They are Protected from runaway the same way the ray Allen ones are: the switch you use to control it turns the power off completely when you are not actuating it. They are wired the same way.

Re: electric trim tab actuator

PostPosted: Wed Apr 25, 2012 4:20 pm
by SheepdogRD
Dave Krall CFII SEL SES wrote:Do you have the chapter and verse in AC 43.13 for trim tab bellcrank hole placement and drilling?

Please understand, Dave, I wasn't taking a shot at you with my comment; I was pointing out that the RES guidelines are for punching, not drilling. And I was reiterating advice that's been given to me by several aircraft builders whose approach I respect: "Check AC 43.13; it's the bible." This is my first aircraft project, and I learn a lot every time I open the "bible".

So I looked in the bible, and I find AC 43.13 is oriented to inspection and repair, not design. Initial design is up to the manufacturer. AC 43.13 says, in 4-60a(2), when repairing aircraft after an accident or in the course of a major overhaul, to "inspect all highly-stressed main fittings, as set forth in the manufacturer's instruction manual." So, even for repairs, it returns the repairman to manufacturer specs.

In fact, I was surprised to read last night that welding over a worn bolt hole isn't approved. In 4-60a(4) it says "Elongated or worn bolt holes in fittings, which were designed without bushings, are not to be reamed oversize. Replace such fittings, unless the method of repair is approved by the FAA. Do not fill holes with welding rod." Still, I don't think that comment was aimed at simple tab holes; instead, it's focused on "elongated or worn bolt holes in landing gear, stabilizer, interplane or cabane-strut ends".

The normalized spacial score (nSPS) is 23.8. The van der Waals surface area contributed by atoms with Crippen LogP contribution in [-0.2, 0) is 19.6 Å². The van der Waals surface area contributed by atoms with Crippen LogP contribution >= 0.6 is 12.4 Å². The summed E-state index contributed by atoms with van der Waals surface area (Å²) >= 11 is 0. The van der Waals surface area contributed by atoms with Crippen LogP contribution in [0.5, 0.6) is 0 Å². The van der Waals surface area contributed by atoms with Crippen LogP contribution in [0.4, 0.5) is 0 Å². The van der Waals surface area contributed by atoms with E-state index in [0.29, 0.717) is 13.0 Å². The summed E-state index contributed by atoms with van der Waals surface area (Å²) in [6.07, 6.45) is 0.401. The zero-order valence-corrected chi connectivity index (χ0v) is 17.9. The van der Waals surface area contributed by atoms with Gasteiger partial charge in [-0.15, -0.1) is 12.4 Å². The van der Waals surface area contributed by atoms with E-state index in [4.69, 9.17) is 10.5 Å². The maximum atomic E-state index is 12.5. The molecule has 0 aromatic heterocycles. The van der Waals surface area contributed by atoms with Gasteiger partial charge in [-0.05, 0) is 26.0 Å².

After thinking about it, I suspect they're concerned about embrittlement, because brittle metal can crack and then fail suddenly, rather than showing wear, which is easier to spot in a preflight or condition inspection.

For something like the tab, where we need to redesign because the hole is simply too big and/or too far from the edge to fit the non-standard clevis, we become aircraft manufacturers. We have to do what we think will work.

Over the years, what works has been codified in engineering guidelines. For instance, boiler design guidelines kept getting tighter and more specific until boilers stopped blowing up, but there were a lot of boiler explosions until they figured out what worked.

While AC 43.13 may be the bible, it seems to be mute here, so it appears that I've referred you to a dead end. No chapter, no verse. But Steve said the magic words:
stede52 wrote:I'm just telling you what will work for that thickness of steel, you can do whatever you wish.

Right now, if I can't find a clevis that works better, my plan is to trim the front of the tab a bit so it fits the RAC clevis, and see if I can find -- or machine -- a bushing so the RAC pin fits the hole. Ideally, the tab would be L-shaped, so the end could be rounded. We're the designers, now, so we can do what we think will work.